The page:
Every marriage is bound to have problems at some point, but when marital issues become constant or start to feel insurmountable, marriage counseling can be a good option for helping keep the marriage together. Marriage counseling isn't for everyone, however, and many married couples experiencing problems often wonder if marriage counseling will even work in their situation. Before considering marriage counseling, it's important to have a clear understanding of what marriage counseling can and cannot do to help. Several factors will go into determining whether or not marriage counseling will work for you, including how long you've been married, religious backgrounds, income, how committed each spouse is to saving the marriage and what the particular issues in the marriage are. Keep reading to learn more about when marriage counseling works and when it doesn't, so you can decide whether or not this is a good option for you and your spouse.
While anyone in a marriage can seek out marriage counseling, there are certain types of couple that marriage counseling will work best for. These include younger couples, couples who still love each other, couples who are fully open to change and counseling, couples willing to recognize and work on individual flaws and couples where both spouses really want to save the marriage. On the other hand, couples who wait too long before seeking help, couples where one party does not want to save the marriage or is closed off to suggestions on ways to fix the marriage and marriages where one partner (or both) have a problem with drugs, alcohol or pornography are less likely to benefit from marriage counseling. Before investing in marriage counseling, try sitting down with your spouse to find out where he or she stands on the idea of marriage counseling and on saving the marriage in general. Is your spouse open to addressing personal flaws and changing his or her behavior, or does the blame always seem to shift back to you? Do you believe you can rebuild the relationship, or are you just grasping at straws? The answers to these and other questions will determine whether or not marriage counseling will be a good fit for you and your spouse.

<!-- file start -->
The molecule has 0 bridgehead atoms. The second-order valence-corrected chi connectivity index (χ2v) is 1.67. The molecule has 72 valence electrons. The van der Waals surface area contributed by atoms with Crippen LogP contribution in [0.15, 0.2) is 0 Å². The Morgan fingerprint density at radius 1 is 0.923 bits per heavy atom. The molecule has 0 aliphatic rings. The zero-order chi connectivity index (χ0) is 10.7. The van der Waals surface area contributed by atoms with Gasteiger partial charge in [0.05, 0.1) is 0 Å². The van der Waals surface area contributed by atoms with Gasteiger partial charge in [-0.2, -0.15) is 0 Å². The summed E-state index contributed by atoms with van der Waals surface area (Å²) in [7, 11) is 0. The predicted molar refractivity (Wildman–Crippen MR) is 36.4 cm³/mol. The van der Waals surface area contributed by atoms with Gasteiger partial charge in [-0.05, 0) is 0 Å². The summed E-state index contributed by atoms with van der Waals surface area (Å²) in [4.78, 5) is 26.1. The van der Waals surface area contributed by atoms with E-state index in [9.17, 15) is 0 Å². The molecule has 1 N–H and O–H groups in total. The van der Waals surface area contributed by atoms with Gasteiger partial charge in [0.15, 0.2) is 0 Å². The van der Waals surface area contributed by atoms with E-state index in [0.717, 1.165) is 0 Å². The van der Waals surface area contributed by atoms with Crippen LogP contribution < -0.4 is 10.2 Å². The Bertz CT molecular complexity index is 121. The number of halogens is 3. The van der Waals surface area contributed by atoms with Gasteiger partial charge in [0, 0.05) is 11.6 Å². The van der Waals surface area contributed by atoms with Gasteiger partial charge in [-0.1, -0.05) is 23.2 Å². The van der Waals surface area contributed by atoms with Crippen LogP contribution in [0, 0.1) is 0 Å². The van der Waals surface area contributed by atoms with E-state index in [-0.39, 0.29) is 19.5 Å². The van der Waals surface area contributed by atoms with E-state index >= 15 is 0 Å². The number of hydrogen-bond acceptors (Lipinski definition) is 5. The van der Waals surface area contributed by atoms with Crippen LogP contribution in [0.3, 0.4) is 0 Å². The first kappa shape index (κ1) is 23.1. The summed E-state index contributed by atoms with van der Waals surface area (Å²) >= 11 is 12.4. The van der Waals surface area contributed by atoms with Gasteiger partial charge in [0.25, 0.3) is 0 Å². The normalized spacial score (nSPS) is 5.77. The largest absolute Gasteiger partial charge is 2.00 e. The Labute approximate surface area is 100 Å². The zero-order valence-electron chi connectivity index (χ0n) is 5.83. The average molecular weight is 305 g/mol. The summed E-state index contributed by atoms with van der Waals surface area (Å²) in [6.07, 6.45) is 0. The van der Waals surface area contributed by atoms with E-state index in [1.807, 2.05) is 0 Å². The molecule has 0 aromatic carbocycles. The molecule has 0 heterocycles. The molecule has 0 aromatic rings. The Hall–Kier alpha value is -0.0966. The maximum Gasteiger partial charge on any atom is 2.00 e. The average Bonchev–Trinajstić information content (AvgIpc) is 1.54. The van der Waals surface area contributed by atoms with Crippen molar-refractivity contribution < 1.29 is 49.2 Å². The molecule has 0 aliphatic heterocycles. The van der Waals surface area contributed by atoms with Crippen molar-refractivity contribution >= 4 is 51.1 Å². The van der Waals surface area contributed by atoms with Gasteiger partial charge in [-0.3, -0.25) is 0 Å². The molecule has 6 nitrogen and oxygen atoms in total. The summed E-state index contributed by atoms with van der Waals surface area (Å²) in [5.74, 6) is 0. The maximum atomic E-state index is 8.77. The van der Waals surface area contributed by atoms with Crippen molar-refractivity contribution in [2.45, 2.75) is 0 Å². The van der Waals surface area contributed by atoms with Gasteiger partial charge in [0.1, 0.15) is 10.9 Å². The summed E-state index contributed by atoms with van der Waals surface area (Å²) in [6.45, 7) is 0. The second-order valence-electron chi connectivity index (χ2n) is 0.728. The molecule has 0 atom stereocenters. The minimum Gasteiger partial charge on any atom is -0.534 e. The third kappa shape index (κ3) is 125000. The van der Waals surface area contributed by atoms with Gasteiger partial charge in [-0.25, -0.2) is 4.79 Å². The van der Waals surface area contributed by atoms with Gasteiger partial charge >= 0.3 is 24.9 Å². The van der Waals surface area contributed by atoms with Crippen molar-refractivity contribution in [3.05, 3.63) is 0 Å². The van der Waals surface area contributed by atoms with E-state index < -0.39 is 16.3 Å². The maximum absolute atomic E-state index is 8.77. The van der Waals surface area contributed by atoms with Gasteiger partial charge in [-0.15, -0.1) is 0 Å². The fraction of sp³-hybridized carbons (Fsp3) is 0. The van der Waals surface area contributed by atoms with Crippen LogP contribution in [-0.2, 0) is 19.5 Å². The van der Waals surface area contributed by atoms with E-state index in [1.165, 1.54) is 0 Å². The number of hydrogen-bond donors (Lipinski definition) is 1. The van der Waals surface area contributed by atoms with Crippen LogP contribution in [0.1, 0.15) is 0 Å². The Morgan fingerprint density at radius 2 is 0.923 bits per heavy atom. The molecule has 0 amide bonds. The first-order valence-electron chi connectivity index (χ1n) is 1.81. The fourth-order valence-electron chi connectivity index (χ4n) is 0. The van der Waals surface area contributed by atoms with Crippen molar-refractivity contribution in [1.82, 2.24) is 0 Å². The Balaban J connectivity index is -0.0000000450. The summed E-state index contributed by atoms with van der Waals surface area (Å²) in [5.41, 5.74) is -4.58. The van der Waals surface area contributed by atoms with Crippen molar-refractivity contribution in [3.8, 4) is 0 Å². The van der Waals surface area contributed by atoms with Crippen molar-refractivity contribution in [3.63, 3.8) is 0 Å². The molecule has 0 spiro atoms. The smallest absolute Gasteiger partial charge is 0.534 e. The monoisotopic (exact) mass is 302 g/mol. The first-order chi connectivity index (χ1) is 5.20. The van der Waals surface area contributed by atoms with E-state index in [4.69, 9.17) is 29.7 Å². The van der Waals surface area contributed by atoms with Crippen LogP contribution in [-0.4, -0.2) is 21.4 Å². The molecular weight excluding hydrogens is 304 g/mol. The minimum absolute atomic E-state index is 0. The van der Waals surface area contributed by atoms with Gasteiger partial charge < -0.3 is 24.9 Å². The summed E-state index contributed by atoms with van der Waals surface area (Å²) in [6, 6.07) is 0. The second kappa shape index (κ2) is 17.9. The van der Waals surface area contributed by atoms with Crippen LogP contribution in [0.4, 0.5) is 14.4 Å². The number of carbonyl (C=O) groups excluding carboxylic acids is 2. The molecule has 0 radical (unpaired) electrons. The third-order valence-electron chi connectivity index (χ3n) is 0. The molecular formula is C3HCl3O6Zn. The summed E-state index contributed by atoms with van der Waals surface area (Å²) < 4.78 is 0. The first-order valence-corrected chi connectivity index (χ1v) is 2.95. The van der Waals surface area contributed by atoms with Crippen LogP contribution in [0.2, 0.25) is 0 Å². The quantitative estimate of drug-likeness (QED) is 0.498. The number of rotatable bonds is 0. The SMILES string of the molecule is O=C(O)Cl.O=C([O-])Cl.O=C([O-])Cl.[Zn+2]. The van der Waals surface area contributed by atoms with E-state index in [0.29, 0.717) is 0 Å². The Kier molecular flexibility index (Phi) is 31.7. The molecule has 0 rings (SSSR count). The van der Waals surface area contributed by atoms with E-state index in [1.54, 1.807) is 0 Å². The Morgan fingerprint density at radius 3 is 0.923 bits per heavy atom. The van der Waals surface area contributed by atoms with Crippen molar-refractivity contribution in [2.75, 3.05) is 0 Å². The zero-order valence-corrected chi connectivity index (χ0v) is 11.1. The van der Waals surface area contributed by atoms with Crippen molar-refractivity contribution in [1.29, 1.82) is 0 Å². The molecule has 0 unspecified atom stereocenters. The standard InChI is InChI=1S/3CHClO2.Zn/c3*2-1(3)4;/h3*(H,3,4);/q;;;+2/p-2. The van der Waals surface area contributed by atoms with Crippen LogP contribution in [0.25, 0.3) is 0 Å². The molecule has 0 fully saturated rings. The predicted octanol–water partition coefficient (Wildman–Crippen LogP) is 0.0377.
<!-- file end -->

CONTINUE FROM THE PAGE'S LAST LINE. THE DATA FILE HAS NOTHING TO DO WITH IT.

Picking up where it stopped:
If you do decide that marriage counseling is a good option for you, seeking out the right marriage counselor or therapist will be a key part in improving your marriage. Look for a counselor whose communication style and approach works well for both you and your spouse, and don't be afraid to ask about their record of improving marriages for clients overall. Once you've decided to seek marriage counseling, don't wait too long to start, as troubled marriages tend to deteriorate quickly once the initial problems start. Be prepared to communicate with your partner and the counselor openly and honestly, as well as hear things from your partner that aren't flattering to you. In order for marriage counseling to be effective, both parties must be willing to do the hard work required to save the marriage.
Still not sure marriage counseling is the right choice for you? Take the quiz below to find out before scheduling a consultation with a marriage counselor!